As Mr Johnson and M Macron were bumping elbows in Cornwall this week and the body language experts on Sky News were telling us that what our Boris really wanted to do was mount a horse and invade Calais, some of us were wondering:
1 What the G7 will do to rebuild our planet after its most recent financial and psychological demolition?
2 What it will take to explain to the French that Northern Island is part of our country, in the same way as over-fat geese and bad brown shoes are part of France?
Surely one way to meet the gargantuan challenges of the future will be to unleash the enterprise that enabled the Canary Wharf district of London and, in the interests of détente, La Défense in Paris, to grow from wasteland and redefine huge areas of two ‘world cities’.
Canary Wharf celebrates its 40th anniversary this week. What do you buy an area of East London, prophetically named ‘the Isle of Dogs’, for its ruby celebration? A curry in one of its 25 Indian restaurants?
In 1981 Michael Heseltine set up up the Docklands Development Corporation. The shrinking UK capital was haemorrhaging jobs and people and, at 6.7 million, London’s population was the lowest it had been since before the first world war, two million fewer than at its peak.
Thatcher’s Government knew that radical change was needed, as it is needed now, and ten years later construction began on the Canary Wharf site, with the jewel in the crown, the pyramid-crowned skyscraper, Canada Tower, rising like a swan out of a sewerage ditch. The cost of this initial phase was a staggeringly low £77 million (the cost in 2021 of the penthouse and the top seven floors of No 1 Park Drive, one of the newest signature developments on the estate).
At a vulnerable time in its short life the project didn’t need the first of three ‘once-in-a-lifetime’ global calamities in 32 years, and the group was placed into Administration due to Olympia & York initiating proceedings. What to do with a bejewelled watch in the middle of a moonless desert?
Canadian entrepreneur and property tycoon Paul Reichmann pulled together a consortium of wealthy investors (including Saudi Arabia's Prince Al-Waleed bin Talal and the American media mogul Larry Tisch) to buy Canary Wharf back from the banks for £800 million, a bit of a bargain for what was to become 97 acres of prime London real estate.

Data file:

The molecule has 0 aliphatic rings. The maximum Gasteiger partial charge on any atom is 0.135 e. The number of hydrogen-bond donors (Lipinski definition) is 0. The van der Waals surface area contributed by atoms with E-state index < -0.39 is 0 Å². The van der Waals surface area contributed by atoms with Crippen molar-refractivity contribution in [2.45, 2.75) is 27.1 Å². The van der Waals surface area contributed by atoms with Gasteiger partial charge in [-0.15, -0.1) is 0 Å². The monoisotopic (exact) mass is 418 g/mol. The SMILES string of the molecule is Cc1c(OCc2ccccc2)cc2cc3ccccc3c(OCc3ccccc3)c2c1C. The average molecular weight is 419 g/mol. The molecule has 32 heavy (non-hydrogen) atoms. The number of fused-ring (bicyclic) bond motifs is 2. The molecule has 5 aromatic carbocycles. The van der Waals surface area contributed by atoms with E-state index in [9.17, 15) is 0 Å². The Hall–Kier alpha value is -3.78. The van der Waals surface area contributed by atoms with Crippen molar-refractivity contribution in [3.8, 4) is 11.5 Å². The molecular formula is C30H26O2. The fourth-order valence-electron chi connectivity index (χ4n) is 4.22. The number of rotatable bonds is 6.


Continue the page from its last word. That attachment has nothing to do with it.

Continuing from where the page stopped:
Canary Wharf has become a symbol for both inequality and possibility. From the windows of many of its glittering glass towers flashing blue lights can be seen shuddering to a halt outside public housing, unemployed men being dragged into the gaping mouths of black Maria vans. The towers have had their dark moments in the past 40 years, but nothing compared with the pitiful poverty of some of the most deprived areas of East London that stands on pot-holed pavements and gawp at them.
For some the growing development, which shows no sign of slowing, provides employment, even opportunity. For others, sunlight refracting off the acres of glass causes them to curse the lives of those in limos being rushed to dinner in London’s West End.
Michael Heseltine recently said: “If I had made a speech then about what we were planning to do about London’s Docklands, predicting everything that has happened there - Canary Wharf, the Dome, the Exhibition Centre, the Olympics, the high-speed rail link, London City airport - they would have sent the men in white coats and had me locked up.”
Then again he was regarded as being fairly bonkers when he fallaciously hoped to arrange a European merger for Westland Helicopters, to bolster the UK’s defence industry, but his boss favoured an American buyer. This resulted in one of the most entertaining spats in English political history.
Entrepreneurs and visionaries often need a pin-prick of light at the end of a dark tunnel to drive them on. At 40 years old Canary Wharf may provide that inspiration. The world needs this now, just as G7 are calling for more equal and ‘feminine’ values.
Happy Sunday, and happy birthday Canary Wharf.